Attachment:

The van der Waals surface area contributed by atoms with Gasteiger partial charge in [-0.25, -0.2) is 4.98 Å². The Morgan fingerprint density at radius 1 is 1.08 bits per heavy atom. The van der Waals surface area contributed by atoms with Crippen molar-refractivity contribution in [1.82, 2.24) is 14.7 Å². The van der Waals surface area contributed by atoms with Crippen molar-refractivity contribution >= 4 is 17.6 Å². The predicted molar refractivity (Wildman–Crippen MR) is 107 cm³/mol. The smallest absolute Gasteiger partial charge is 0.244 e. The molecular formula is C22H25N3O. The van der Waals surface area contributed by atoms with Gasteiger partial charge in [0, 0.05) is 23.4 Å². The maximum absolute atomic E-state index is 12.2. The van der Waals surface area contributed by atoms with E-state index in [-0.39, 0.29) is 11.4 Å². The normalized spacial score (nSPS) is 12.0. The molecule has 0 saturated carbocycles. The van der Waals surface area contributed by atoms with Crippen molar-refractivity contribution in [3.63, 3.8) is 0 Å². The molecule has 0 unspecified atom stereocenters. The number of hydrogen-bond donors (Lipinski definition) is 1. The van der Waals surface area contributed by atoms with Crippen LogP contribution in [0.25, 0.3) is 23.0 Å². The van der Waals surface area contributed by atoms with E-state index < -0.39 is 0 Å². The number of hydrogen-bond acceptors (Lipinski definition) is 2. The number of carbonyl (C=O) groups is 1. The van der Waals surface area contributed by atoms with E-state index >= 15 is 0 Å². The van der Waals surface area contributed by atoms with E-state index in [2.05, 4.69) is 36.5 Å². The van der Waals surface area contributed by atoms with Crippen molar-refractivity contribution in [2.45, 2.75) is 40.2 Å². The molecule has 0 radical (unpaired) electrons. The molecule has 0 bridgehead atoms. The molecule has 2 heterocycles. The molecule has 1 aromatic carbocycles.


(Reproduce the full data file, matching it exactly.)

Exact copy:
The van der Waals surface area contributed by atoms with Gasteiger partial charge in [-0.25, -0.2) is 4.98 Å². The Morgan fingerprint density at radius 1 is 1.08 bits per heavy atom. The van der Waals surface area contributed by atoms with Crippen molar-refractivity contribution in [1.82, 2.24) is 14.7 Å². The van der Waals surface area contributed by atoms with Crippen molar-refractivity contribution >= 4 is 17.6 Å². The predicted molar refractivity (Wildman–Crippen MR) is 107 cm³/mol. The smallest absolute Gasteiger partial charge is 0.244 e. The molecular formula is C22H25N3O. The van der Waals surface area contributed by atoms with Gasteiger partial charge in [0, 0.05) is 23.4 Å². The maximum absolute atomic E-state index is 12.2. The van der Waals surface area contributed by atoms with E-state index in [-0.39, 0.29) is 11.4 Å². The normalized spacial score (nSPS) is 12.0. The molecule has 0 saturated carbocycles. The van der Waals surface area contributed by atoms with Crippen molar-refractivity contribution in [3.63, 3.8) is 0 Å². The molecule has 0 unspecified atom stereocenters. The number of hydrogen-bond donors (Lipinski definition) is 1. The van der Waals surface area contributed by atoms with Crippen LogP contribution in [0.25, 0.3) is 23.0 Å². The van der Waals surface area contributed by atoms with E-state index < -0.39 is 0 Å². The number of hydrogen-bond acceptors (Lipinski definition) is 2. The number of carbonyl (C=O) groups is 1. The van der Waals surface area contributed by atoms with E-state index >= 15 is 0 Å². The van der Waals surface area contributed by atoms with E-state index in [2.05, 4.69) is 36.5 Å². The van der Waals surface area contributed by atoms with Crippen molar-refractivity contribution in [2.45, 2.75) is 40.2 Å². The molecule has 0 radical (unpaired) electrons. The molecule has 0 bridgehead atoms. The molecule has 2 heterocycles. The molecule has 1 aromatic carbocycles.